Calming the Con
Jason and I are San Diego Comic-Con vets. This July we attended for our third consecutive year. It seems that every time we go our perspective on the Con and our methods of enjoying it change. This year we were all about making the most of waiting the least. Yes, we were more efficient than a Borg drone at a piñata party.
During our first Con experience, everything amazed and intimidated. The stars we found around every corner and in each panel astounded us. It all seemed further from reality than one of Lt. Barclay’s holodeck programs. And, speaking of panels, in order for the panel gawking to commence we had to first figure out how to get into those popular events and that took some time-consuming experimentation. We came home feeling like we’d had the experience of a lifetime and needed a longer nap than Princess Zelda.
The next year we were confident that we had the basics down. We knew how to get into Hall H without circumnavigating the globe and that Mrs. Fields cookies do not make a good dietary staple. Our Con knowledge was gladly shared with the five noobs that joined us. We weren’t as worried about making it into every single panel that interested us that second go-around but we did lose enough sleep getting into a few favorites to come home completely spent, like gold coins in a mage shop.
This year our group of Con friends expanded even further. With ten of us altogether, including four newbies, we had quite the nerdy entourage. Although Jason and I were thrilled to be attending again, our priorities were different this time. We were okay seeing stars a little less and our bed a little more. We didn’t wake up before the break of dawn multiple days in a row to get in line for “can’t miss” panels. In fact, we downgraded everything out of the “can’t miss” category altogether. We realized, with so many terrific possibilities, that not making it to all of them was no biggie. When option A didn’t work out for us then we’d go to option B without any regrets. Sometimes you’ve got to take a hint from Plastic Man.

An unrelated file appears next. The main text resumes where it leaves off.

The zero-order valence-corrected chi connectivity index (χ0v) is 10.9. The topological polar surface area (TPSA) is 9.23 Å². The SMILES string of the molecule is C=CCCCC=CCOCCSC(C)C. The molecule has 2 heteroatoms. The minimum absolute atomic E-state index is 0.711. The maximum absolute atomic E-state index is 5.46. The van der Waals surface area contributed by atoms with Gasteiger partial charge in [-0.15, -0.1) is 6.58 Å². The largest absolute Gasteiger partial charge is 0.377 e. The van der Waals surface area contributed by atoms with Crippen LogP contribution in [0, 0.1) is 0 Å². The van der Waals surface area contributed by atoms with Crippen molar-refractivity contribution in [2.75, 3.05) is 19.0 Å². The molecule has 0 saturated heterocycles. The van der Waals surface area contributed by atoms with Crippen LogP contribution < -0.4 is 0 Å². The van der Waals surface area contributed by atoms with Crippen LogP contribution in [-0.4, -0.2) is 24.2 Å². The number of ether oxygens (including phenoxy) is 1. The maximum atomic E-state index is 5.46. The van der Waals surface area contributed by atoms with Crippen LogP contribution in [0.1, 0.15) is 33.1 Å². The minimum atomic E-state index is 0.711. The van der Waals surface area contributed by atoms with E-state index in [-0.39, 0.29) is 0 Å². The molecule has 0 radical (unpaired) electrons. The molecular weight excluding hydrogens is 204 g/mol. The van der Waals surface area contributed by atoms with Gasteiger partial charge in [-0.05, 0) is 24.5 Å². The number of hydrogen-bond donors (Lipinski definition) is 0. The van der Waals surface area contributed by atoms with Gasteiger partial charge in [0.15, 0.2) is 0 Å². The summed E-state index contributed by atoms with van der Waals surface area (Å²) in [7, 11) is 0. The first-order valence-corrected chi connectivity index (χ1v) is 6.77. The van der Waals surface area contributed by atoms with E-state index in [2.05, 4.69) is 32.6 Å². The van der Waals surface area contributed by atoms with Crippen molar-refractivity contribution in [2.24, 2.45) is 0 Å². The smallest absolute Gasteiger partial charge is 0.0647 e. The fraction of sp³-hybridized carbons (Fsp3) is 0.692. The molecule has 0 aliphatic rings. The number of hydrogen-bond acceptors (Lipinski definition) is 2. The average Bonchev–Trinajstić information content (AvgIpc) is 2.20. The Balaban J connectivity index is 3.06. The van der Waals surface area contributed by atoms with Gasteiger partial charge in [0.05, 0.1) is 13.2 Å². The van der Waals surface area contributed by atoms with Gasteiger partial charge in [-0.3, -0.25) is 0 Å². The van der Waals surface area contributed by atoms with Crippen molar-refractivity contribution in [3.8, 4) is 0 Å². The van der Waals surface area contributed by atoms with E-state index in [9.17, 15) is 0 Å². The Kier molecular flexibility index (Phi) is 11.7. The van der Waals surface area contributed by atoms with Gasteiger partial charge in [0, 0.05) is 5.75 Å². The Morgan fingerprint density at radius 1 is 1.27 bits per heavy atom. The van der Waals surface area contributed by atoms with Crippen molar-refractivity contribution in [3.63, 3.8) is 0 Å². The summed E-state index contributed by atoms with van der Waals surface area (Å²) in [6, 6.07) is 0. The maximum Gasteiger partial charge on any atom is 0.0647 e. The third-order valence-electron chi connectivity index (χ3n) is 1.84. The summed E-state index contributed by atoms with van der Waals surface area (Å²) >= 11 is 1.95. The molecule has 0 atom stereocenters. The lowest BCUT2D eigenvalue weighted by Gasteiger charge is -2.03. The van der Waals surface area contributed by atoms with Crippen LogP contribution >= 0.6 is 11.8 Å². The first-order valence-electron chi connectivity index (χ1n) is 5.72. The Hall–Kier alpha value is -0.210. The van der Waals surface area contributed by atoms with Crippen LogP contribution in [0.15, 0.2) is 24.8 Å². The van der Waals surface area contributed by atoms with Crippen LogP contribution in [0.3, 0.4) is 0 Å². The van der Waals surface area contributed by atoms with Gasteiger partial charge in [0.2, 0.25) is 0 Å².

With no ungodly early mornings and without standing in line for anything longer than half an hour, we attended an amazing lineup. We heard from Harrison Ford and Asa Butterfield in the Ender’s Game panel. We met most of the cast of Divergent. Joss Whedon singlehandedly blew us away with his insight and wit in what turned out to be our favorite panel of the year. We heard from talented directors such as Edgar Wright, Alfonso Cuaron and Marc Webb. Karl Urban good-naturedly humored us, and thousands of other eager geeks, with his McCoy maxims. We listened to the perspectives and scores of some of TV’s favorite actors and cinema’s best superhero composers. Additionally, we went to many smaller panels that maybe didn’t have the allure of the illustrious but were fascinating nonetheless: geek girl fashion, Enterprise D bridge restoration, the legal defense of zombies, amongst others.
On the exhibit floor we ran into many of the famous and should-be famous. Between David Duchovny, Gillian Anderson, Sean Astin, Steve Blum, Brent Spiner, Marina Sirtis, Michael Dorn, Max Brooks and Brandon Sanderson we definitely encountered enough stars to be struck. However, we also randomly came across many artists and authors that we’d never heard of before that thoroughly impressed us and that now have a couple of new fans.
Comic-Con was a different experience for Jason and me this year. The crowds hadn’t changed, the costumes were just as intricate and prevalent, our personal bubbles still had to be shrunk down to the size of a Minimate and the sudden whiffs of BO were just as unpleasant but we took it all in this time with the relaxed demeanor of a Snorlax. When you are surrounded by so much of the nerdastic sometimes the surprises are better than anything you could plan. Just ask Bilbo.
If I could offer a bit of advice to those going to Comic-Con, beyond the wise instructions I’ve already given over the last few years, it would be this: You’ll enjoy the Con more if you’re not totally exhausted and completely stressed about seeing every single cool panel. There are so many marvelous programs, if you miss one there are plenty more where that came from. It’s okay to have a “must see” list but keep it very short. Be flexible and you’ll find yourself in the middle of all sorts of unexpected adventures with minimal effort and maximum sleep. Remember: Jason and I didn’t get out of bed before 8:00 AM this time and we had our best Con yet. Yes, lighten up my Padawans and let the force bring the power-ups to you.